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Habitation site
44.4, 2.72

Roquemissou is a prehistoric site located in Montrozier, Aveyron, Occitanie. It is an ancient rock shelter whose overhang collapsed, and which was occupied almost continuously from the Epipaleolithic to the Neolithic, then during the medieval period.

The stratigraphy of the Roquemissou deposit, of exceptional conservation quality for an outdoor site, because of the protection provided by the ancient rocky overhang, makes it possible to document nearly ten millennia of human and environmental history.

Although partly destroyed by river erosion of the Aveyron and agricultural practices, the site of Roquemissou testifies to a very long succession of human occupations, from the Azilien, around 13,500 years before the present (AP), until the end of the Neolithic, around 2100 BC.

The first occupations of the site took place before the end of the last ice age, during which the Aubrac glacier occupied part of the region. Around 13,500 years BP, hunters collecting the Azilian settled on the site, followed around 11,500 years BP by those of the Laborian. At these times, the alluvial plain of the Aveyron is still relatively open, and the herds of horses that frequent it constitute a valuable meat resource for the inhabitants.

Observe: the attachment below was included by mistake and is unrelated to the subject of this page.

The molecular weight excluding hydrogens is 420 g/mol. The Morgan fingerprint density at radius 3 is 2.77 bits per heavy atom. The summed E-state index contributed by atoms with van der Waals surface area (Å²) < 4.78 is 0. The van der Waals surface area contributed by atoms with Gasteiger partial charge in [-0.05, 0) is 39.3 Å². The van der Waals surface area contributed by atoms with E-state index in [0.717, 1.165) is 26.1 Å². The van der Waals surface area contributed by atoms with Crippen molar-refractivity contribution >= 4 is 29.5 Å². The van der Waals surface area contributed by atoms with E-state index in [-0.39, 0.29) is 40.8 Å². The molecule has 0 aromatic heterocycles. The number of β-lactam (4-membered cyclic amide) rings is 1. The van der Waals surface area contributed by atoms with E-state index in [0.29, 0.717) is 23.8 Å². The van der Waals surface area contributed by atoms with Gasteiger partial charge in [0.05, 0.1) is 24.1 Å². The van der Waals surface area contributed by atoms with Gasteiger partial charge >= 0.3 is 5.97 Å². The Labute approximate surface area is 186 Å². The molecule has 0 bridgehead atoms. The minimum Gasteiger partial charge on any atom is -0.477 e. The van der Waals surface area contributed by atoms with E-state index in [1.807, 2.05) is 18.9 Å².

The cold stage of the Younger Dryas, from 12,900 to 11,700 years BP, the last phase of the Würm glaciation, corresponds to an abandonment of the site. Around 8500 BC, groups of Mesolithic hunter-gatherers, from the Sauveterrien culture, settled on the site. Their camp is composed of tents of relatively light animal skins. The environment, now forested, is now frequented by wild boars, roe deer and deer. A large pit in which many rotten oak branches were burned probably used to smoke the skins to preserve them.

These occupations lasted until the middle of the seventh millennium BC. They were succeeded by new groups of Mesolithic hunters, before the first Neolithic agro-pastoralists, originally from the Mediterranean coast, came to settle on the site around 5000 BC. The question of the interaction between these different groups of indigenous hunters and settler peasants is the problem of recent excavations.

The site was then occupied throughout the Neolithic. During the cultivation of Treilles, in the final Neolithic, a real village gathering several families was present. The houses, poorly preserved, seem to have been oval in shape with stone-based walls.

At the top of the rock face, a small sepulchral cave was excavated during the first excavation campaigns by Philippe Gruat. She delivered the remains of about fifty individuals, buried over a long period. A second similar cave has been identified nearby. Many dolmens in the region are probably related to these occupations.

The occupation of the site ended abruptly with the collapse of the rock overhang that crushed the houses of the village under blocks of several tens of tons, around 2300 BC.